As threat of the increasing spread of COVID-19 has escalated worldwide, Coptic churches in various parts of the world have had to take measures, sometimes drastic, to protect their congregations. Perhaps the most drastic was in Italy’s Milano where, according to orders by the Italian government, Mass, services, and all activities were halted until further official notice.
In Greece, France, and Australia, Coptic congregations were notified that women needed to carry their own scarves instead of the ones usually provided in church, also that the kerchiefs used to cover the mouth after partaking of the holy body of Christ in Communion would no longer be available. Disposable, single use plastic cups would be provided to drink water after communion.
In Egypt, where no COVID-19 infections were reported, many churches applied the new rules as cautionary, hygienic measures. The were accepted by the majority of the congregation, basing on the argument that they were mere custom that had nothing to do with the actual sacrament of Holy Communion; in fact, not a few among the congregation already applied them out of general hygiene considerations.
The matter gave rise to heated controversy over social media, however, when some bloggers began questioning the hygiene of the manner of administering the sacraments in the Coptic Church. The body of Christ is administered as small, bite-size pieces of bread by the priest, and the blood of the Saviour is administered with a common spoon, called “mesteer”.
One blogger, Sameh Masry, wrote: “Coronavirus, if it enters Egypt, will really teach Copts a few lessons. If Copts insist on changing nothing of there ways, they will become a major cause for spread of the virus. Copts should stop kissing the hands of bishops and priests, and the Church should stop using a common spoon and one chalice in Communion. Common use of kerchiefs can help spread the virus.”
Journalist Nader Shukry broadened the discussion to include not only practices applied during Communion, but also a plethora of other widespread Egyptian behaviours. “Talk of the common spoon used in Communion,” he wrote, “is besides the point. Just look at us Egyptians in so much that we do! Restaurants in overcrowded districts are notorious for merely rinsing plates and spoons with water instead of giving them a good wash; smoking shisha in cafes throws to the wind all hygiene; people hold on to surfaces in public transport and escalators; overcrowding in buses and metro carriages; people who pray in mosques bend their faces down to the carpets or rugs on the floor, and we know the virus remains there for 12 hours; and so many many other practices that make it almost impossible to avoid spread of the virus if ever it reaches Egypt. The matter is far beyond the use of “mesteet” in churches; we need to rethink all our common behaviours and life styles.”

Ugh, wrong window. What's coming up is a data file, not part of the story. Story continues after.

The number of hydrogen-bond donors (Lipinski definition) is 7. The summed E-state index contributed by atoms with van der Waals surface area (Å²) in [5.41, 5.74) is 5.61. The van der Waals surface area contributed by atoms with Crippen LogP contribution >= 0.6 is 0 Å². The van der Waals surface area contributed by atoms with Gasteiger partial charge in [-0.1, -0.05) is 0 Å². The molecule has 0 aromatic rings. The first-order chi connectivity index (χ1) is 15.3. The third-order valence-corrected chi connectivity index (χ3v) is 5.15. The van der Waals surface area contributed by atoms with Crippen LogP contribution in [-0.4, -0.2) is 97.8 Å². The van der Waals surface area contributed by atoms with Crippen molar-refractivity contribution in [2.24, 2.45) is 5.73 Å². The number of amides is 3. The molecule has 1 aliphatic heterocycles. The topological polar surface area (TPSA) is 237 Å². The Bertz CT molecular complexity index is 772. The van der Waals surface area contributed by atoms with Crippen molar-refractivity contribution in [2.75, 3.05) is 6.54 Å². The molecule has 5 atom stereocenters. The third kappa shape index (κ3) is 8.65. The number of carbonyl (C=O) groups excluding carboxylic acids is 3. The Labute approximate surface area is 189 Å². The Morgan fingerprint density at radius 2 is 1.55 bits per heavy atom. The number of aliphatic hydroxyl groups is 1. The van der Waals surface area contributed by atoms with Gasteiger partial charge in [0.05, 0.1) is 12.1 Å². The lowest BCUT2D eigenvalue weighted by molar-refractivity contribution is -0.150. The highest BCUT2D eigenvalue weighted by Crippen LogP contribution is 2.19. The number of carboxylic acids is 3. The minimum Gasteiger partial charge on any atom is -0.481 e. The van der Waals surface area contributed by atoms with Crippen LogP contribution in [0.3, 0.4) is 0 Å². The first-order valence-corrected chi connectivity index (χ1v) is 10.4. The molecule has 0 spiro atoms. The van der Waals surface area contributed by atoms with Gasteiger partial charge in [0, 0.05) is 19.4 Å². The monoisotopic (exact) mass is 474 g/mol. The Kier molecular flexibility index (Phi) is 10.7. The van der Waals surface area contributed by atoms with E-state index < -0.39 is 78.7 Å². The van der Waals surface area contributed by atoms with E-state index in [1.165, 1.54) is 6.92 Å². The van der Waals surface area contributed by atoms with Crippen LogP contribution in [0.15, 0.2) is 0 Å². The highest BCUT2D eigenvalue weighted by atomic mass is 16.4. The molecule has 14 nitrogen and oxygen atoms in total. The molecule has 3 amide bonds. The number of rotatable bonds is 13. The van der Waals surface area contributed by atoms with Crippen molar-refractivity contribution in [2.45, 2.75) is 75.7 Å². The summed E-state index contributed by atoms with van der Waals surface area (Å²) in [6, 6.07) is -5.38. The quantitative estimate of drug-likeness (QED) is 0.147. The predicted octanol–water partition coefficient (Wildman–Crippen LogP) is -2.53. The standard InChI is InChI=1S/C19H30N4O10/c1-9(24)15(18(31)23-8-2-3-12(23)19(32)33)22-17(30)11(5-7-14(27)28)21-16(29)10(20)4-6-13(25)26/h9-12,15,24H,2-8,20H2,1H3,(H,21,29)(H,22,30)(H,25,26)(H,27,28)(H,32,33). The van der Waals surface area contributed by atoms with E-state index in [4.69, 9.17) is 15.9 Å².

On CTV, a Christian independent TV channel, presenter Nancy Magdy, said that using personal scarves, kerchiefs, or cups, had nothing to do with the sacrament of Communion; these were mere common practices that could change because of hygienic considerations.
Commenting on the demand to stop using the mesteer in Communion, Mariam Safwat wrote: “I believe utensils that have been anointed with Myron, the Chrism (holy oil), and then come in contact with the blood of the Saviour, can never be a source of infection. Rather, they are rather a source of healing.”
Another blogger, Michael Milad wrote: “If the mesteer could be a source of infection, we wouldn’t have one priest alive by now! Because, apart form Coronavirus, there are contagious diseases around us all the time, viruses and microbes carried by many of those partaking of Communion. And the priest is usually the last one to have Communion himself. So how can it be that most priests are in good health? How could they survive all the viruses and microbes they allegedly take in on a regular basis?”
Writer Mary Malak posted the comment: “To those who express concerns about spreading the virus through Communion, I pose the question: How many viruses have infected the world throughout its history, but was there any illness that ever spread especially among those who have Communion?”
1 March 2020